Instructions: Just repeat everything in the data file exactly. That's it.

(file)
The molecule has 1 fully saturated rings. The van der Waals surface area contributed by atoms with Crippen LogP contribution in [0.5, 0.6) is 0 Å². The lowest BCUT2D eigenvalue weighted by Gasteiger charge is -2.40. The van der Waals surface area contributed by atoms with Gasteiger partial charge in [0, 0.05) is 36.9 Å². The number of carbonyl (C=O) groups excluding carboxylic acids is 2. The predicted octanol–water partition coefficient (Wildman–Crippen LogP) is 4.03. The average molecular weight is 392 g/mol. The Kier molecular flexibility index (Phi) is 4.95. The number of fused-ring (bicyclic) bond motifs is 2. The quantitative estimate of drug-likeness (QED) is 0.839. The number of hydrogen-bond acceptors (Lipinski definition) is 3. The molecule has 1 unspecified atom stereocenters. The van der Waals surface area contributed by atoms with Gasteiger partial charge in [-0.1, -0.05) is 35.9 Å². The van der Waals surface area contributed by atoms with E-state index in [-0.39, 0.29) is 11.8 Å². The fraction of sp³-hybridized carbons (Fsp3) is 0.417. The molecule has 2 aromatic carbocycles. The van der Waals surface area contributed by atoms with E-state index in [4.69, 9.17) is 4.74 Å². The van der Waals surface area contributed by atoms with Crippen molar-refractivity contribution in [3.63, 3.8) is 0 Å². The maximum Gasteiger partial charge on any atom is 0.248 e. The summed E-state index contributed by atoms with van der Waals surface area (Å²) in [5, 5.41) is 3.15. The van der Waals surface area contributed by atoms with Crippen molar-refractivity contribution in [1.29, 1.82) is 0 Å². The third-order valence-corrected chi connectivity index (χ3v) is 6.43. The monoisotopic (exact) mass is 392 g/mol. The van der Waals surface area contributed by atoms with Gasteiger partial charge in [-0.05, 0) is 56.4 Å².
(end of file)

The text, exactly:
The molecule has 1 fully saturated rings. The van der Waals surface area contributed by atoms with Crippen LogP contribution in [0.5, 0.6) is 0 Å². The lowest BCUT2D eigenvalue weighted by Gasteiger charge is -2.40. The van der Waals surface area contributed by atoms with Gasteiger partial charge in [0, 0.05) is 36.9 Å². The number of carbonyl (C=O) groups excluding carboxylic acids is 2. The predicted octanol–water partition coefficient (Wildman–Crippen LogP) is 4.03. The average molecular weight is 392 g/mol. The Kier molecular flexibility index (Phi) is 4.95. The number of fused-ring (bicyclic) bond motifs is 2. The quantitative estimate of drug-likeness (QED) is 0.839. The number of hydrogen-bond acceptors (Lipinski definition) is 3. The molecule has 1 unspecified atom stereocenters. The van der Waals surface area contributed by atoms with Gasteiger partial charge in [-0.1, -0.05) is 35.9 Å². The van der Waals surface area contributed by atoms with E-state index in [-0.39, 0.29) is 11.8 Å². The fraction of sp³-hybridized carbons (Fsp3) is 0.417. The molecule has 2 aromatic carbocycles. The van der Waals surface area contributed by atoms with E-state index in [4.69, 9.17) is 4.74 Å². The van der Waals surface area contributed by atoms with Crippen molar-refractivity contribution in [3.63, 3.8) is 0 Å². The maximum Gasteiger partial charge on any atom is 0.248 e. The summed E-state index contributed by atoms with van der Waals surface area (Å²) in [5, 5.41) is 3.15. The van der Waals surface area contributed by atoms with Crippen molar-refractivity contribution in [1.29, 1.82) is 0 Å². The third-order valence-corrected chi connectivity index (χ3v) is 6.43. The monoisotopic (exact) mass is 392 g/mol. The van der Waals surface area contributed by atoms with Gasteiger partial charge in [-0.05, 0) is 56.4 Å².